Abstract [from journal]

Background: Individuals experiencing homelessness have higher hospitalization and mortality rates compared with the housed. Whether they also experience higher readmission rates, and if readmissions vary by region or cause of hospitalization is unknown.

Objective: Evaluate the association of homelessness with readmission rates across multiple US states.

Design:...

Association of State Medicaid Expansion With Hospital Community Benefit Spending

May. 29, 2020

Genevieve P. Kanter, Bardia Nabet, Meredith Matone, David M. Rubin

Abstract [from journal]

Importance: Medicaid expansion was widely expected to alleviate the financial stresses faced by hospitals by providing additional revenue in the form of Medicaid reimbursements from patients previously receiving uncompensated care. Among nonprofit hospitals, which receive tax-exempt status in part because of their provision of uncompensated care, Medicaid expansion could have released hospital funds toward other community benefit activities.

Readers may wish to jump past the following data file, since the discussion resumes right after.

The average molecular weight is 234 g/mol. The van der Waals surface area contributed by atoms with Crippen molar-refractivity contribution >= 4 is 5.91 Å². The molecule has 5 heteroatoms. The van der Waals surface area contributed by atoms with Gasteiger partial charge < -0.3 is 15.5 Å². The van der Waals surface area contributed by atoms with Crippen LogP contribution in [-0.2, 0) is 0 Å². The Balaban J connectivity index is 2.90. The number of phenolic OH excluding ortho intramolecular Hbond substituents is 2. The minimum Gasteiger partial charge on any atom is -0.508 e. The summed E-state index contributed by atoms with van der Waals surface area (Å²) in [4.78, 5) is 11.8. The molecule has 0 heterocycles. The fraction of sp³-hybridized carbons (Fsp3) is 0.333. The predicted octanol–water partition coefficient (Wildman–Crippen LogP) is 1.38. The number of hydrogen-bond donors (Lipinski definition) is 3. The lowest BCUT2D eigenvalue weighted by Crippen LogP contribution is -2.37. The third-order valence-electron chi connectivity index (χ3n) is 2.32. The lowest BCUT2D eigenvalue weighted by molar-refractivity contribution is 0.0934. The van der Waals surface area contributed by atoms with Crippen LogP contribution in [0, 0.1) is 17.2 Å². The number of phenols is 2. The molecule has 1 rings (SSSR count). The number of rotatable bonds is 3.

Objective: To examine changes in nonprofit hospital spending on...

Impact Of Around-the-Clock Mental Health Staffing On Emergency Department Management of Patients Who Deliberately Self-Harm

May. 22, 2020

Sara Wiesel Cullen, Amaya Diana, Mark Olfson, Ming Xie, Steven C Marcus

Abstract [from journal]

Objective: Emergency departments (EDs) offer opportunities to deliver critical frontline suicide prevention services via assessment, safety planning, and linkages with community-based mental health care after discharge. Because mental health crises can occur at any time, this study sought to evaluate whether around-the-clock mental health staffing in the ED influences the likelihood of providing these evidence-based mental health services.